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Dark Mairi becomes the support and core of strength for a small Gaelic community of crofters, in a story set in early nineteenth-century Scotland, when Highland landowners displaced their poorer tenants to make way for wintering sheep
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NEIL M. GUNN was born in Dunbeath, Caithness in 1891, the seventh of nine children. His father James was a fisherman, and his mother Isabella was a domestic servant. Gunn left the Highlands to live with his sister and her family, and was educated privately, passing his Civil Service exams in 1907. He published short stories throughout the 1920's and his first novel The Grey Coast in 1926. He wrote several other novels, including The Green Isle of the Deep (1944), The Silver Darlings (1941) and his autobiography, The Atom of Delight, in 1956. He died in 1973.From Booklist:
The latest of Scottish novelist Gunn's works to finally receive American publication is a historical novel so rich and beautiful that the ruck of contemporary historical fiction pales in comparison. It is about a tiny Highlands community, the Riasgan, living by the old quasimedieval ways in a nearly cashless economy at the time of the Napoleonic wars, which coincided with and enabled Scotland's greatest national tragedy and disgrace, the Highland clearances--the often murderously brutal evictions of such communities, whose people were bound by vassal-like loyalty to clan chiefs, in order to turn the land, owned by the chiefs, to sheep-pasturage. At the center of the action is Dark Mairi, an old woman whose talents as an herbalist sustain the Riasgan's health and whose silent indomitability in the face of misfortune emblematizes the community's integrity. Among the actions that swirl around her are the recruitment of the young men into England's army, hence their dispersal throughout the empire; the self-chosen exile and then return with her child of a young woman left pregnant by one of the new soldiers; the growth to young manhood of Mairi's grandson, who eventually elects emigration to America; and the horrors of the clearances. Gunn's extraordinary style enlivens both characters and action by portraying physical, psychological, and natural developments simultaneously, thereby realizing the characters as utterly rooted in their community and their eviction as a calamity that is, however seemingly small and local, as monumental as the fall of Troy or the destruction of the temple in Jerusalem. It is a style of poetic intensity and occasional rhetorical grandeur that must be read relatively slowly but that also invites sustained reading; it is as hard to break away from, even to look up the meanings of its Scots words, as a thriller. Butcher's Broom--the English name, by the way, of a plant symbolic of the clan to which the Riasgan belongs--is historical fiction on the order of War and Peace and Doctor Zhivago. Ray Olson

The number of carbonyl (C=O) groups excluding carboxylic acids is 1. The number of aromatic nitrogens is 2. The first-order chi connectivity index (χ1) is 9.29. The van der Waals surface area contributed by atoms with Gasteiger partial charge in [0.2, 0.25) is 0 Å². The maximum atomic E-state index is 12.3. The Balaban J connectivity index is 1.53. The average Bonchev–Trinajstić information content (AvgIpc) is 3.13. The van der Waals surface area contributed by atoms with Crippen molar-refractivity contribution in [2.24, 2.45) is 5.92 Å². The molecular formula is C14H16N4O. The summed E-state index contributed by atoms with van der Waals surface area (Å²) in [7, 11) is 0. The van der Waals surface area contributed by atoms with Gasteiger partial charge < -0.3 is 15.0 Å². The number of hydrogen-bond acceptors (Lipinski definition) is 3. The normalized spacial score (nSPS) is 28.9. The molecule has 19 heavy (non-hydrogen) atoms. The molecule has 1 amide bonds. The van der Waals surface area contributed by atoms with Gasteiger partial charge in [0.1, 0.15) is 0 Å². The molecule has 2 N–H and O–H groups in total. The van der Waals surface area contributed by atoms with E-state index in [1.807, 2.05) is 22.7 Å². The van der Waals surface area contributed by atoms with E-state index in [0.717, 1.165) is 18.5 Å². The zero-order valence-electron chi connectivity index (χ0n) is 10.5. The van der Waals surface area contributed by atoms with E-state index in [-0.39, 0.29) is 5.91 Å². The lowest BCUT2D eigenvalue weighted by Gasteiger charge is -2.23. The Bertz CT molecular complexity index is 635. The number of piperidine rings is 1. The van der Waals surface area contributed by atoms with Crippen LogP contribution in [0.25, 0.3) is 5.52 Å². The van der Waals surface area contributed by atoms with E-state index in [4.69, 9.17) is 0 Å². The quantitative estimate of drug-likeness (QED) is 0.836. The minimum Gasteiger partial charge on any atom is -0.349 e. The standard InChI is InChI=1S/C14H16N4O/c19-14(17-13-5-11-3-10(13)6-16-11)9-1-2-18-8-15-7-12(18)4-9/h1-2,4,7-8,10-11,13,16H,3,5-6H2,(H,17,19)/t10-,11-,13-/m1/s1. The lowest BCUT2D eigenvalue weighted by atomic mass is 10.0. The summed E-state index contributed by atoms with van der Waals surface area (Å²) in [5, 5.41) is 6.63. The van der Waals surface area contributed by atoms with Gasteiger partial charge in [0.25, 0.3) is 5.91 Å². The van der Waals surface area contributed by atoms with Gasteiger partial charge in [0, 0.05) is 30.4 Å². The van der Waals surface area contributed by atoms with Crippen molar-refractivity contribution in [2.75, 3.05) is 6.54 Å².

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Book Description Walker & Co, 1994. Hardcover. Condition: New. Never used!. Seller Inventory # P110802712916
Book Description Walker & Co, 1994. Hardcover. Condition: New. Seller Inventory # DADAX0802712916